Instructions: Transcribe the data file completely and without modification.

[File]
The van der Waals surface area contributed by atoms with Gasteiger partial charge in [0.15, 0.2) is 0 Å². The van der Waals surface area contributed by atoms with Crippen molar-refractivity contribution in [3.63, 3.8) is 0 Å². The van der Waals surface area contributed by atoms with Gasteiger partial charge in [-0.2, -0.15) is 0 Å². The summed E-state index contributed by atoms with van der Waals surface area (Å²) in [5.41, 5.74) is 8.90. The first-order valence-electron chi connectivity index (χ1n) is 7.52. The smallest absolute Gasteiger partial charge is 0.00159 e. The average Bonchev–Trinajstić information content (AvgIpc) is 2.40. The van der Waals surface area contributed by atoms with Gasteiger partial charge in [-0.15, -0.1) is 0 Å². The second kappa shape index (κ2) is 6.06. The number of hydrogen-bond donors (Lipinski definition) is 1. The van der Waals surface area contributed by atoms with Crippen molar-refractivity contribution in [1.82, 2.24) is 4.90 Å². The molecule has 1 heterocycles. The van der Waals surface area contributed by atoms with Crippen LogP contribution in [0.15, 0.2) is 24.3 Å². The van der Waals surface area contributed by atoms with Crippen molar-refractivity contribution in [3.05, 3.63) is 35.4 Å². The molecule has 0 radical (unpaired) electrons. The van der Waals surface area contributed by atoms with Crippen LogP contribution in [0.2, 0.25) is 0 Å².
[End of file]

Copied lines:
The van der Waals surface area contributed by atoms with Gasteiger partial charge in [0.15, 0.2) is 0 Å². The van der Waals surface area contributed by atoms with Crippen molar-refractivity contribution in [3.63, 3.8) is 0 Å². The van der Waals surface area contributed by atoms with Gasteiger partial charge in [-0.2, -0.15) is 0 Å². The summed E-state index contributed by atoms with van der Waals surface area (Å²) in [5.41, 5.74) is 8.90. The first-order valence-electron chi connectivity index (χ1n) is 7.52. The smallest absolute Gasteiger partial charge is 0.00159 e. The average Bonchev–Trinajstić information content (AvgIpc) is 2.40. The van der Waals surface area contributed by atoms with Gasteiger partial charge in [-0.15, -0.1) is 0 Å². The second kappa shape index (κ2) is 6.06. The number of hydrogen-bond donors (Lipinski definition) is 1. The van der Waals surface area contributed by atoms with Crippen molar-refractivity contribution in [1.82, 2.24) is 4.90 Å². The molecule has 1 heterocycles. The van der Waals surface area contributed by atoms with Crippen LogP contribution in [0.15, 0.2) is 24.3 Å². The van der Waals surface area contributed by atoms with Crippen molar-refractivity contribution in [3.05, 3.63) is 35.4 Å². The molecule has 0 radical (unpaired) electrons. The van der Waals surface area contributed by atoms with Crippen LogP contribution in [0.2, 0.25) is 0 Å².